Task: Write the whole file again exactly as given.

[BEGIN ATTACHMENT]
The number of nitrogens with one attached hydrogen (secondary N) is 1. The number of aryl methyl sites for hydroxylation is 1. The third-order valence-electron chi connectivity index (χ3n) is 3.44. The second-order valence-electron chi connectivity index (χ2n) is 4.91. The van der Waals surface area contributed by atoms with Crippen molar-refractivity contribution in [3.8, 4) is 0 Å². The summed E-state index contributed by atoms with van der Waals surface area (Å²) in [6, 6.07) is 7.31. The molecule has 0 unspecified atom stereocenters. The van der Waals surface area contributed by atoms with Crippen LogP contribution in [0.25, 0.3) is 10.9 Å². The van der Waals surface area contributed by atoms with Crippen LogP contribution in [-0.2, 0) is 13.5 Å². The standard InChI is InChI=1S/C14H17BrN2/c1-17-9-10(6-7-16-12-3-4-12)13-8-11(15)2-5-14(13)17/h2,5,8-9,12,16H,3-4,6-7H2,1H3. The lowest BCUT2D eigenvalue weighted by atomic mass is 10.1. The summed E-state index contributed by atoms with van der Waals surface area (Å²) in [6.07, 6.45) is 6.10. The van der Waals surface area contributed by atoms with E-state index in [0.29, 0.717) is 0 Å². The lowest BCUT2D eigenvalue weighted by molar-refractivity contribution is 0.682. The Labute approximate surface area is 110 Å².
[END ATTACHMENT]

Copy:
The number of nitrogens with one attached hydrogen (secondary N) is 1. The number of aryl methyl sites for hydroxylation is 1. The third-order valence-electron chi connectivity index (χ3n) is 3.44. The second-order valence-electron chi connectivity index (χ2n) is 4.91. The van der Waals surface area contributed by atoms with Crippen molar-refractivity contribution in [3.8, 4) is 0 Å². The summed E-state index contributed by atoms with van der Waals surface area (Å²) in [6, 6.07) is 7.31. The molecule has 0 unspecified atom stereocenters. The van der Waals surface area contributed by atoms with Crippen LogP contribution in [0.25, 0.3) is 10.9 Å². The van der Waals surface area contributed by atoms with Crippen LogP contribution in [-0.2, 0) is 13.5 Å². The standard InChI is InChI=1S/C14H17BrN2/c1-17-9-10(6-7-16-12-3-4-12)13-8-11(15)2-5-14(13)17/h2,5,8-9,12,16H,3-4,6-7H2,1H3. The lowest BCUT2D eigenvalue weighted by atomic mass is 10.1. The summed E-state index contributed by atoms with van der Waals surface area (Å²) in [6.07, 6.45) is 6.10. The van der Waals surface area contributed by atoms with E-state index in [0.29, 0.717) is 0 Å². The lowest BCUT2D eigenvalue weighted by molar-refractivity contribution is 0.682. The Labute approximate surface area is 110 Å².